Japan’s Wisteria Tunnels Are Some of the Most Magical Places on Earth

The Kawachi Wisteria Garden in Fukuoka, Japan
The Kawachi Wisteria Garden in Fukuoka, Japan
iStock.com/Biscut

Japan’s cherry blossoms tend to steal the spotlight, but its wisteria vines are no less enchanting. As Travel + Leisure points out, there are a number of magical places around the country to see these flowering plants in all their glory.

Contrary to popular belief, not all wisteria plants are purple. Different varieties display different colors, which may include pale blue, pink, white, and yellow petals. Some of these hues are on display at Japan’s Ashikaga Flower Park, which has a wisteria ceiling that visitors can walk beneath. It’s home to more than 350 wisteria trees, as well as the oldest known wisteria plant in Japan (it's more than 140 years old).

Located north of Tokyo in Tochigi Prefecture, the park is open year-round, but the wisteria begin to bloom from mid-April to mid-May, depending on the variety. In some cases, the fuji season (as it’s known in Japanese) may coincide with the blooming of the sakura (cherry blossoms). A wisteria festival runs from April 13 to May 19, but if you can’t make it to Japan, you can check out the website to see what the garden looks like.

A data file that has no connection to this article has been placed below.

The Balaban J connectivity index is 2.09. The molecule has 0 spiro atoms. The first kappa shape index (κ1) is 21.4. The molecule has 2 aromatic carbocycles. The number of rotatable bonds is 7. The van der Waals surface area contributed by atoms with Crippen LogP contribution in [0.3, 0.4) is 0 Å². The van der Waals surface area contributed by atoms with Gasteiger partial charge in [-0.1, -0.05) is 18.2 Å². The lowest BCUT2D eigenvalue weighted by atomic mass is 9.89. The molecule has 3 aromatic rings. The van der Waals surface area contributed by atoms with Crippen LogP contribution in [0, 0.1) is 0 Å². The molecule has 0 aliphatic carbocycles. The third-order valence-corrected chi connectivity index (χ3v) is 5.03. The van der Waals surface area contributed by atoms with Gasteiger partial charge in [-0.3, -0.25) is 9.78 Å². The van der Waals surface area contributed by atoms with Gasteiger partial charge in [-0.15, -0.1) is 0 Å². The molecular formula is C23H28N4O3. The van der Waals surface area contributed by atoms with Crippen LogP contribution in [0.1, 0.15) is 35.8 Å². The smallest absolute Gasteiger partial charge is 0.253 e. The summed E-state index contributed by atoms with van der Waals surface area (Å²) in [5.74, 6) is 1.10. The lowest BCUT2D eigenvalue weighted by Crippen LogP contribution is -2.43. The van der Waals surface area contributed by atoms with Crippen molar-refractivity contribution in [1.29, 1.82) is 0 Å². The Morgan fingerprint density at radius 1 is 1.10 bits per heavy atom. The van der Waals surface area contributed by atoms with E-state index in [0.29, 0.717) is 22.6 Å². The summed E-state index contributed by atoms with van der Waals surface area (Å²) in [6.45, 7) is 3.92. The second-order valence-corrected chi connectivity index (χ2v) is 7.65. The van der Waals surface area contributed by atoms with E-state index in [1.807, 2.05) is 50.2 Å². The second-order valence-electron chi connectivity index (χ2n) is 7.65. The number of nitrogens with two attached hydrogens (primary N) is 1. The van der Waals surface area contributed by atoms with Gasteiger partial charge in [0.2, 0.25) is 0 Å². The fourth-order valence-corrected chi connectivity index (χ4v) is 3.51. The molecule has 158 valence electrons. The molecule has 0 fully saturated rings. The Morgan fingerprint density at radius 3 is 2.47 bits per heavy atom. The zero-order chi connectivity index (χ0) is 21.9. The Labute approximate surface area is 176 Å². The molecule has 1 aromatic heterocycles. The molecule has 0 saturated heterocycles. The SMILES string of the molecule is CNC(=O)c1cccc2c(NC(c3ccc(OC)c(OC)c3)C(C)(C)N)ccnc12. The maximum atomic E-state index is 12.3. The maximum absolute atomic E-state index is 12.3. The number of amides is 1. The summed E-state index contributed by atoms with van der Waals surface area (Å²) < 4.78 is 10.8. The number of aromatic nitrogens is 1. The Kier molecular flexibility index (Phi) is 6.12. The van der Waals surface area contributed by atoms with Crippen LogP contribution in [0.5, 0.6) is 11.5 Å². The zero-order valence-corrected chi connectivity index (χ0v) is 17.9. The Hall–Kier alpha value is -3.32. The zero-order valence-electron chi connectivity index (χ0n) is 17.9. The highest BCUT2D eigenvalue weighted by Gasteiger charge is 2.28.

Traveling south, the Kawachi Wisteria Garden in Kitakyushu—the northermost city of Kyushu Island—is another must-see wisteria destination. The garden’s two 330-foot wisteria tunnels boast 22 different varieties of the plant.

Other popular wisteria destinations throughout Japan include Tennogawa Park in Tsushima, Shirai Omachi Fuji Park in Asago, Tokyo’s Kameido Tenjin Shrine, Byodoin Temple in Kyoto Prefecture, and Koenji Temple in Ichikawa. The Kamitoba Sewage Treatment Plant in Kyoto is also an unexpectedly pleasant place to view the flowering trees.

Check out some of the stunning wisteria photos below for some travel inspiration.

A wisteria garden
The Ashikaga Flower Park in Tochigi Prefecture
Raymond Ling, Flickr // CC BY-NC-ND 2.0

A wisteria garden
Koenji temple in Ichikawa, Chiba Prefecture
t.kunikuni, Flickr // CC BY-SA 2.0

A wisteria tunnel
The Kawachi Wisteria Garden in Fukuoka, Japan
inazakira, Flickr // CC BY-SA 2.0

A park with wisteria in bloom
Senkoji Park in Hiroshima
iStock.com/Navapon_Plodprong

[h/t Travel + Leisure]

The Isle of Sark Needs a New Dairy Farmer, But You'll Have to Bring Your Own Cows

Philipp Guelland/Getty Images
Philipp Guelland/Getty Images

If you've ever dreamed of moving to a secluded island to become a farmer, the Isle of Sark is giving you the opportunity. Sark, located in England's Channel Islands, is seeking a dairy farmer to supply milk to the island's population of 500. The only catch is that job candidates must be ready to move there with their own herd of 25 to 35 cows, Atlas Obscura reports.

Sark is a 3-mile long, mile-and-a-half wide island with green pastures, rocky cliffs, and no cars or street lamps. The only way to get there is by boat or one of the ferries that leaves from the nearby Jersey and Guernsey islands.